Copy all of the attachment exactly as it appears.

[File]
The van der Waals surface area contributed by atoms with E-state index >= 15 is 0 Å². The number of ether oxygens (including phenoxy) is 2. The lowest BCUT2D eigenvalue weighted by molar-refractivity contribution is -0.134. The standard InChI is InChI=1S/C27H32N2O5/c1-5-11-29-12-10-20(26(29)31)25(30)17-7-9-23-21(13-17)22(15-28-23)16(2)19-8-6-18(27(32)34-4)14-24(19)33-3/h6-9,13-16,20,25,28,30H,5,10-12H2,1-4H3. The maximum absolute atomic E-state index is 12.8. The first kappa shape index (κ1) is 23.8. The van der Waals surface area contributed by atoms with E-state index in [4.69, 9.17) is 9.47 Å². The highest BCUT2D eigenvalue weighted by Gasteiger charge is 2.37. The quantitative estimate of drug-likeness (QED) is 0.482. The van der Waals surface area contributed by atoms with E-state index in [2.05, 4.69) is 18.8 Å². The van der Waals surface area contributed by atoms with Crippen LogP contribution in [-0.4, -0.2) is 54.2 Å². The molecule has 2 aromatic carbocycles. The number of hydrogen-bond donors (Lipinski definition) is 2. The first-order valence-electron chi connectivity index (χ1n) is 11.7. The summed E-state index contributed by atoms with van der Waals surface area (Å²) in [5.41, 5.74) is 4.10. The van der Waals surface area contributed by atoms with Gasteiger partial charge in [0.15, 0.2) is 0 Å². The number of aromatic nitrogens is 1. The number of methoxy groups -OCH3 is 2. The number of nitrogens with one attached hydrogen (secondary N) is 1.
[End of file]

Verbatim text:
The van der Waals surface area contributed by atoms with E-state index >= 15 is 0 Å². The number of ether oxygens (including phenoxy) is 2. The lowest BCUT2D eigenvalue weighted by molar-refractivity contribution is -0.134. The standard InChI is InChI=1S/C27H32N2O5/c1-5-11-29-12-10-20(26(29)31)25(30)17-7-9-23-21(13-17)22(15-28-23)16(2)19-8-6-18(27(32)34-4)14-24(19)33-3/h6-9,13-16,20,25,28,30H,5,10-12H2,1-4H3. The maximum absolute atomic E-state index is 12.8. The first kappa shape index (κ1) is 23.8. The van der Waals surface area contributed by atoms with E-state index in [4.69, 9.17) is 9.47 Å². The highest BCUT2D eigenvalue weighted by Gasteiger charge is 2.37. The quantitative estimate of drug-likeness (QED) is 0.482. The van der Waals surface area contributed by atoms with E-state index in [2.05, 4.69) is 18.8 Å². The van der Waals surface area contributed by atoms with Crippen LogP contribution in [-0.4, -0.2) is 54.2 Å². The molecule has 2 aromatic carbocycles. The number of hydrogen-bond donors (Lipinski definition) is 2. The first-order valence-electron chi connectivity index (χ1n) is 11.7. The summed E-state index contributed by atoms with van der Waals surface area (Å²) in [5.41, 5.74) is 4.10. The van der Waals surface area contributed by atoms with Gasteiger partial charge in [0.15, 0.2) is 0 Å². The number of aromatic nitrogens is 1. The number of methoxy groups -OCH3 is 2. The number of nitrogens with one attached hydrogen (secondary N) is 1.